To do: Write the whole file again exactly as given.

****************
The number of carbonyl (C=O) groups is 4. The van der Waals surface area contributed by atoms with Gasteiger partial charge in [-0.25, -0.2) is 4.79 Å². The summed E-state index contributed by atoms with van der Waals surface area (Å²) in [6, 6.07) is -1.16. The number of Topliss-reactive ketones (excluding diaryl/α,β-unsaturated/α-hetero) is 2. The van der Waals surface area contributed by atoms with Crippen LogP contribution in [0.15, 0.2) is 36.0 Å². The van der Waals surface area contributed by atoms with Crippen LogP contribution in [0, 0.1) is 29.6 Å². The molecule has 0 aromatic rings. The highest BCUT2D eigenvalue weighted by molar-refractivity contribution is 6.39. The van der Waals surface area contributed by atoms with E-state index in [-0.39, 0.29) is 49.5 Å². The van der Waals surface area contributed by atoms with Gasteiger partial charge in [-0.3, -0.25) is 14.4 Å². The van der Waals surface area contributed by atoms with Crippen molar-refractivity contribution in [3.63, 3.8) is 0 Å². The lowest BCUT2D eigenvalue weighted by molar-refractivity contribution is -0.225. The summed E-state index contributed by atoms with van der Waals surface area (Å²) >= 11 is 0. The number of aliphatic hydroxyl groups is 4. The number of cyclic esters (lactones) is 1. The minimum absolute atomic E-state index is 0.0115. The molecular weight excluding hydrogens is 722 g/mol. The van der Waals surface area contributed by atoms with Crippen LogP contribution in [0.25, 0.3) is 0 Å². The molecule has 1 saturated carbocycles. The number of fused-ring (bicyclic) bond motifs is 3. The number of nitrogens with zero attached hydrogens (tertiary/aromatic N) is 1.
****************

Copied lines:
The number of carbonyl (C=O) groups is 4. The van der Waals surface area contributed by atoms with Gasteiger partial charge in [-0.25, -0.2) is 4.79 Å². The summed E-state index contributed by atoms with van der Waals surface area (Å²) in [6, 6.07) is -1.16. The number of Topliss-reactive ketones (excluding diaryl/α,β-unsaturated/α-hetero) is 2. The van der Waals surface area contributed by atoms with Crippen LogP contribution in [0.15, 0.2) is 36.0 Å². The van der Waals surface area contributed by atoms with Crippen LogP contribution in [0, 0.1) is 29.6 Å². The molecule has 0 aromatic rings. The highest BCUT2D eigenvalue weighted by molar-refractivity contribution is 6.39. The van der Waals surface area contributed by atoms with E-state index in [-0.39, 0.29) is 49.5 Å². The van der Waals surface area contributed by atoms with Gasteiger partial charge in [-0.3, -0.25) is 14.4 Å². The van der Waals surface area contributed by atoms with Crippen molar-refractivity contribution in [3.63, 3.8) is 0 Å². The lowest BCUT2D eigenvalue weighted by molar-refractivity contribution is -0.225. The summed E-state index contributed by atoms with van der Waals surface area (Å²) >= 11 is 0. The number of aliphatic hydroxyl groups is 4. The number of cyclic esters (lactones) is 1. The minimum absolute atomic E-state index is 0.0115. The molecular weight excluding hydrogens is 722 g/mol. The van der Waals surface area contributed by atoms with Crippen LogP contribution in [0.25, 0.3) is 0 Å². The molecule has 1 saturated carbocycles. The number of fused-ring (bicyclic) bond motifs is 3. The number of nitrogens with zero attached hydrogens (tertiary/aromatic N) is 1.